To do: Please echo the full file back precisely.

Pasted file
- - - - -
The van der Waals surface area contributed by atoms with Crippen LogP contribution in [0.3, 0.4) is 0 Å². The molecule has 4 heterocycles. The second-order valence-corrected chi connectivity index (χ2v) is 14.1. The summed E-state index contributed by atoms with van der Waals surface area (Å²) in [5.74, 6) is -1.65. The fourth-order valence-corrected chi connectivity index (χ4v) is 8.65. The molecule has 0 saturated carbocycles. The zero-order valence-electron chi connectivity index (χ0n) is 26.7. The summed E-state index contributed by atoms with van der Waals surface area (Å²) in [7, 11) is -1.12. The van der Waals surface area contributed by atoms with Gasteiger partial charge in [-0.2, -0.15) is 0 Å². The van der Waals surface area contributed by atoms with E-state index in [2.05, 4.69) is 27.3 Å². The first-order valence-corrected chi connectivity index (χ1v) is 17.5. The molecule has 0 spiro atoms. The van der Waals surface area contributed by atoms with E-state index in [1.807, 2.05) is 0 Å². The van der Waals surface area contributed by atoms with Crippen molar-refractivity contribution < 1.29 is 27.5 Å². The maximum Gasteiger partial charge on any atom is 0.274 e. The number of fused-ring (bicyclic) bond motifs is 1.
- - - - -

The van der Waals surface area contributed by atoms with Crippen LogP contribution in [0.3, 0.4) is 0 Å². The molecule has 4 heterocycles. The second-order valence-corrected chi connectivity index (χ2v) is 14.1. The summed E-state index contributed by atoms with van der Waals surface area (Å²) in [5.74, 6) is -1.65. The fourth-order valence-corrected chi connectivity index (χ4v) is 8.65. The molecule has 0 saturated carbocycles. The zero-order valence-electron chi connectivity index (χ0n) is 26.7. The summed E-state index contributed by atoms with van der Waals surface area (Å²) in [7, 11) is -1.12. The van der Waals surface area contributed by atoms with Gasteiger partial charge in [-0.2, -0.15) is 0 Å². The van der Waals surface area contributed by atoms with E-state index in [2.05, 4.69) is 27.3 Å². The first-order valence-corrected chi connectivity index (χ1v) is 17.5. The molecule has 0 spiro atoms. The van der Waals surface area contributed by atoms with E-state index in [1.807, 2.05) is 0 Å². The van der Waals surface area contributed by atoms with Crippen molar-refractivity contribution < 1.29 is 27.5 Å². The maximum Gasteiger partial charge on any atom is 0.274 e. The number of fused-ring (bicyclic) bond motifs is 1.